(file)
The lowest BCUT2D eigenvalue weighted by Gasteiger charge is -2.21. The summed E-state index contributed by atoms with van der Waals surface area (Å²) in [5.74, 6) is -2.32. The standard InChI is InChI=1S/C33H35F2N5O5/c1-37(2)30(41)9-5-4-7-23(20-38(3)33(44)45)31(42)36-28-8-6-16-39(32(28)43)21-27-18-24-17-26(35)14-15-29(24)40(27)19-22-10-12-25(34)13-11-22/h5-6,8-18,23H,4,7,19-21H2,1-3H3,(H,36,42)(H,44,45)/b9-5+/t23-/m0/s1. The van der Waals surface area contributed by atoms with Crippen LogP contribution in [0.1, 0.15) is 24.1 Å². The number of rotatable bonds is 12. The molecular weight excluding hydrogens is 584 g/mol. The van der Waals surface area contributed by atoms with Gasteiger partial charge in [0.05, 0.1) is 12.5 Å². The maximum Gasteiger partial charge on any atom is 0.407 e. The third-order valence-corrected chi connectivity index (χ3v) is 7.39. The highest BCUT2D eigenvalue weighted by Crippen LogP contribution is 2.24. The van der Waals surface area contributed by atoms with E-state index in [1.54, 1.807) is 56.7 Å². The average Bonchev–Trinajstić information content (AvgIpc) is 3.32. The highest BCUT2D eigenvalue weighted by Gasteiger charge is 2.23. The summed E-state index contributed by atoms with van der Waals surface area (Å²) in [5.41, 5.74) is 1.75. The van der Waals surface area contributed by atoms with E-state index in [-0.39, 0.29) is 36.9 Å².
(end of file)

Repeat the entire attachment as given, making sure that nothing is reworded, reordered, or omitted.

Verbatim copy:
The lowest BCUT2D eigenvalue weighted by Gasteiger charge is -2.21. The summed E-state index contributed by atoms with van der Waals surface area (Å²) in [5.74, 6) is -2.32. The standard InChI is InChI=1S/C33H35F2N5O5/c1-37(2)30(41)9-5-4-7-23(20-38(3)33(44)45)31(42)36-28-8-6-16-39(32(28)43)21-27-18-24-17-26(35)14-15-29(24)40(27)19-22-10-12-25(34)13-11-22/h5-6,8-18,23H,4,7,19-21H2,1-3H3,(H,36,42)(H,44,45)/b9-5+/t23-/m0/s1. The van der Waals surface area contributed by atoms with Crippen LogP contribution in [0.1, 0.15) is 24.1 Å². The number of rotatable bonds is 12. The molecular weight excluding hydrogens is 584 g/mol. The van der Waals surface area contributed by atoms with Gasteiger partial charge in [0.05, 0.1) is 12.5 Å². The maximum Gasteiger partial charge on any atom is 0.407 e. The third-order valence-corrected chi connectivity index (χ3v) is 7.39. The highest BCUT2D eigenvalue weighted by Crippen LogP contribution is 2.24. The van der Waals surface area contributed by atoms with E-state index in [1.54, 1.807) is 56.7 Å². The average Bonchev–Trinajstić information content (AvgIpc) is 3.32. The highest BCUT2D eigenvalue weighted by Gasteiger charge is 2.23. The summed E-state index contributed by atoms with van der Waals surface area (Å²) in [5.41, 5.74) is 1.75. The van der Waals surface area contributed by atoms with E-state index in [-0.39, 0.29) is 36.9 Å².